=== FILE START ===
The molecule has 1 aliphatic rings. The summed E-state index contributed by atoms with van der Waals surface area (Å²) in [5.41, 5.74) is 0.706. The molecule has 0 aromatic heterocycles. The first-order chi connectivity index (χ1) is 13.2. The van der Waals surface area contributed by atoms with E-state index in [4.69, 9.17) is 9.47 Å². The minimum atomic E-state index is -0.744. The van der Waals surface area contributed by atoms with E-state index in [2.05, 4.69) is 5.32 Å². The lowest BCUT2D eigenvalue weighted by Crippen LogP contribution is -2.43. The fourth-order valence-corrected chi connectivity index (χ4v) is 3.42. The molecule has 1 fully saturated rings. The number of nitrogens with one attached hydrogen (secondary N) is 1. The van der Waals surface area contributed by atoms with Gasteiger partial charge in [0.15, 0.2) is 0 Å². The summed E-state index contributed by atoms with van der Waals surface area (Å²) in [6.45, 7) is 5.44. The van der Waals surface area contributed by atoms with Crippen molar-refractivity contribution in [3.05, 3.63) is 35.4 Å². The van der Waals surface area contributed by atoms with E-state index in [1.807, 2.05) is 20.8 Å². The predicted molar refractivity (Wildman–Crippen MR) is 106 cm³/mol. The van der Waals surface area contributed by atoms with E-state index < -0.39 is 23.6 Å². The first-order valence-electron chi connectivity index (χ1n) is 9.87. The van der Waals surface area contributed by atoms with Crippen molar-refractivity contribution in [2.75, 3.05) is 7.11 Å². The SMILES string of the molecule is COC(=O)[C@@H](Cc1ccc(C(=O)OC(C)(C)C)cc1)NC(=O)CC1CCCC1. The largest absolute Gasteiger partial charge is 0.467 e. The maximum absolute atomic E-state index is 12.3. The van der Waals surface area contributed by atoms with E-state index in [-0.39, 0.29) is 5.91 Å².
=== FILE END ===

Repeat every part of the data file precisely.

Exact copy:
The molecule has 1 aliphatic rings. The summed E-state index contributed by atoms with van der Waals surface area (Å²) in [5.41, 5.74) is 0.706. The molecule has 0 aromatic heterocycles. The first-order chi connectivity index (χ1) is 13.2. The van der Waals surface area contributed by atoms with E-state index in [4.69, 9.17) is 9.47 Å². The minimum atomic E-state index is -0.744. The van der Waals surface area contributed by atoms with E-state index in [2.05, 4.69) is 5.32 Å². The lowest BCUT2D eigenvalue weighted by Crippen LogP contribution is -2.43. The fourth-order valence-corrected chi connectivity index (χ4v) is 3.42. The molecule has 1 fully saturated rings. The number of nitrogens with one attached hydrogen (secondary N) is 1. The van der Waals surface area contributed by atoms with Gasteiger partial charge in [0.15, 0.2) is 0 Å². The summed E-state index contributed by atoms with van der Waals surface area (Å²) in [6.45, 7) is 5.44. The van der Waals surface area contributed by atoms with Crippen molar-refractivity contribution in [3.05, 3.63) is 35.4 Å². The van der Waals surface area contributed by atoms with E-state index in [1.807, 2.05) is 20.8 Å². The predicted molar refractivity (Wildman–Crippen MR) is 106 cm³/mol. The van der Waals surface area contributed by atoms with E-state index < -0.39 is 23.6 Å². The first-order valence-electron chi connectivity index (χ1n) is 9.87. The van der Waals surface area contributed by atoms with Crippen molar-refractivity contribution in [2.75, 3.05) is 7.11 Å². The SMILES string of the molecule is COC(=O)[C@@H](Cc1ccc(C(=O)OC(C)(C)C)cc1)NC(=O)CC1CCCC1. The largest absolute Gasteiger partial charge is 0.467 e. The maximum absolute atomic E-state index is 12.3. The van der Waals surface area contributed by atoms with E-state index in [-0.39, 0.29) is 5.91 Å².